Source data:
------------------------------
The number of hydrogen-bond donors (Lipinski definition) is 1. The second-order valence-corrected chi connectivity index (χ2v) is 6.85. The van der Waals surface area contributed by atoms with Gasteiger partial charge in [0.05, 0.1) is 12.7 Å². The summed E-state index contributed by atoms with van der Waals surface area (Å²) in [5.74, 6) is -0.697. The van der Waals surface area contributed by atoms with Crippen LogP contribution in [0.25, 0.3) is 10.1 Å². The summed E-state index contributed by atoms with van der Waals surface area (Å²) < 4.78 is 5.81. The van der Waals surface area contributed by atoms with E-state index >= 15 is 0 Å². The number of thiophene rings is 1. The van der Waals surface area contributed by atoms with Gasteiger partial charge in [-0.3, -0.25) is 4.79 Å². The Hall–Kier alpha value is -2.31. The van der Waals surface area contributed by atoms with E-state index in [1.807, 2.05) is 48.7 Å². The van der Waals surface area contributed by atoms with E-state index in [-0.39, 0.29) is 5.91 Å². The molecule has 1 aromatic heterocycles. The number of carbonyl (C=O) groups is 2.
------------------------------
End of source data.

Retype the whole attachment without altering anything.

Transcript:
The number of hydrogen-bond donors (Lipinski definition) is 1. The second-order valence-corrected chi connectivity index (χ2v) is 6.85. The van der Waals surface area contributed by atoms with Gasteiger partial charge in [0.05, 0.1) is 12.7 Å². The summed E-state index contributed by atoms with van der Waals surface area (Å²) in [5.74, 6) is -0.697. The van der Waals surface area contributed by atoms with Crippen LogP contribution in [0.25, 0.3) is 10.1 Å². The summed E-state index contributed by atoms with van der Waals surface area (Å²) < 4.78 is 5.81. The van der Waals surface area contributed by atoms with E-state index >= 15 is 0 Å². The number of thiophene rings is 1. The van der Waals surface area contributed by atoms with Gasteiger partial charge in [-0.3, -0.25) is 4.79 Å². The Hall–Kier alpha value is -2.31. The van der Waals surface area contributed by atoms with E-state index in [1.807, 2.05) is 48.7 Å². The van der Waals surface area contributed by atoms with E-state index in [-0.39, 0.29) is 5.91 Å². The molecule has 1 aromatic heterocycles. The number of carbonyl (C=O) groups is 2.